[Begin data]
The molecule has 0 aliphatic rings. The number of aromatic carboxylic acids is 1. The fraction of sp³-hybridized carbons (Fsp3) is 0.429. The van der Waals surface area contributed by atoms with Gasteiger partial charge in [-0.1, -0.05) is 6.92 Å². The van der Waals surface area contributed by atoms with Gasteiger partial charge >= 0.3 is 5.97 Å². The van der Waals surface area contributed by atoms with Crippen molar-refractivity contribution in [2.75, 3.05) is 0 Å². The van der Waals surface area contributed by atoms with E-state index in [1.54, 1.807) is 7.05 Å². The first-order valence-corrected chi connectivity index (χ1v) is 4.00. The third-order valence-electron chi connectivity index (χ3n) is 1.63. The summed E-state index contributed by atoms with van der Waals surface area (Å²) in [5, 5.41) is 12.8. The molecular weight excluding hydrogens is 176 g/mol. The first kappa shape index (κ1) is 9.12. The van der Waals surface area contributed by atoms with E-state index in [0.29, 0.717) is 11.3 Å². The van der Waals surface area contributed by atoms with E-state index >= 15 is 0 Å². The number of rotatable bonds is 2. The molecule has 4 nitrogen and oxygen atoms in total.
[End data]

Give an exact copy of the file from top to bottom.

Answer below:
The molecule has 0 aliphatic rings. The number of aromatic carboxylic acids is 1. The fraction of sp³-hybridized carbons (Fsp3) is 0.429. The van der Waals surface area contributed by atoms with Gasteiger partial charge in [-0.1, -0.05) is 6.92 Å². The van der Waals surface area contributed by atoms with Gasteiger partial charge >= 0.3 is 5.97 Å². The van der Waals surface area contributed by atoms with Crippen molar-refractivity contribution in [2.75, 3.05) is 0 Å². The van der Waals surface area contributed by atoms with E-state index in [1.54, 1.807) is 7.05 Å². The first-order valence-corrected chi connectivity index (χ1v) is 4.00. The third-order valence-electron chi connectivity index (χ3n) is 1.63. The summed E-state index contributed by atoms with van der Waals surface area (Å²) in [5, 5.41) is 12.8. The molecular weight excluding hydrogens is 176 g/mol. The first kappa shape index (κ1) is 9.12. The van der Waals surface area contributed by atoms with E-state index in [0.29, 0.717) is 11.3 Å². The van der Waals surface area contributed by atoms with E-state index >= 15 is 0 Å². The number of rotatable bonds is 2. The molecule has 4 nitrogen and oxygen atoms in total.